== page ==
Are you a Trotty Veck?

“Are you a Trotty Veck?” This was the question posed to readers of the first Trotty Veck Messages pamphlet, “Good Cheer.” These small booklets contained quotes, poetry, jokes, local sayings and more, intended to boost the spirits of their readers. Trotty Veck Messengers were ...

People and porches

Long after people die, the buildings where they made their lives often remain. Many visitors to the museum follow the footsteps of a family member who came to Saranac Lake with tuberculosis. Often the only trace that remains is the address of a cure cottage and a porch where their relative ...

Life in the graveyard

Graveyards are for the living. It’s something I think about every autumn when Pine Ridge Cemetery comes alive with children on our annual fifth grade field trip. Ahead of time, the students research a person buried there. As we walk down to the graveyard from school, excitement builds. Upon ...

The luxury of health

Since we first opened our museum doors in 2009, thousands have come to learn about Saranac Lake’s history as a center for tuberculosis research and treatment. Visitors often ask about the cost of care and who was able to afford it. Was Saranac Lake’s fresh-air treatment just for rich ...

Animal friends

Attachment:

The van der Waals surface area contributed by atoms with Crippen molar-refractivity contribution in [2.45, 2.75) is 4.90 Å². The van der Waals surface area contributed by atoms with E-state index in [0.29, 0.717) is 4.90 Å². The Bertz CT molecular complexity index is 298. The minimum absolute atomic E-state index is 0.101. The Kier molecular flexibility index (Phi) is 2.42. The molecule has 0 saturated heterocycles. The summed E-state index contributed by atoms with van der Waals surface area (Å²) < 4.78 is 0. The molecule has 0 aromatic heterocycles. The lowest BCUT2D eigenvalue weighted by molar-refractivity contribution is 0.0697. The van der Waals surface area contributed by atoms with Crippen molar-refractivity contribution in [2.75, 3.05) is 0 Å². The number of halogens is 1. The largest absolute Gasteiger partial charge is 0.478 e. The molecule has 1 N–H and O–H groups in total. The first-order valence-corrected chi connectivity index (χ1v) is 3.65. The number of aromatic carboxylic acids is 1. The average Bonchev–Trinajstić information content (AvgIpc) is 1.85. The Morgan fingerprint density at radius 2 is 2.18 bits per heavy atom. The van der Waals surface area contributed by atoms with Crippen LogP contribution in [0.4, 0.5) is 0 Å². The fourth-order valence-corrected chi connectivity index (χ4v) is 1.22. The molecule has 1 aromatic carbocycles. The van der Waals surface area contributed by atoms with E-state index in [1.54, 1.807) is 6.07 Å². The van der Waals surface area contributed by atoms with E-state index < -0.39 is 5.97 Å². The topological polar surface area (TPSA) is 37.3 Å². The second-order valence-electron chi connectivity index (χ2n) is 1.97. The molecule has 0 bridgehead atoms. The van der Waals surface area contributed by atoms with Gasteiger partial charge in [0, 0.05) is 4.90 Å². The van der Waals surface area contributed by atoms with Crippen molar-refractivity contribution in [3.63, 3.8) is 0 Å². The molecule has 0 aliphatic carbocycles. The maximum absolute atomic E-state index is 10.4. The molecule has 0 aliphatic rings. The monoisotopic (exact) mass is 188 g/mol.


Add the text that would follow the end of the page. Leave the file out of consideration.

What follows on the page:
During these days of solitude, many of us are finding great comfort in our animal friends. Blissfully unaware of troubles in the world, our pets are thrilled that their humans are spending more time at home. Pets are a source of companionship and joy for us now, just as they were for the ...

Lessons in public health

Today, the planet is taking a crash course on the limitations of modern medicine and the complications of human disease. It is a good time to look back and see what Saranac Lake’s history might teach us about public health. From our place in the world of modern medicine and science, it ...

Essential workers in history

Saranac Lake’s tuberculosis economy depended on the labor of many essential workers. In honor of today’s heroes, here are a few favorite stories of brave helpers in local history. Nurses and doctors risked their own health providing care and companionship to tuberculosis patients far ...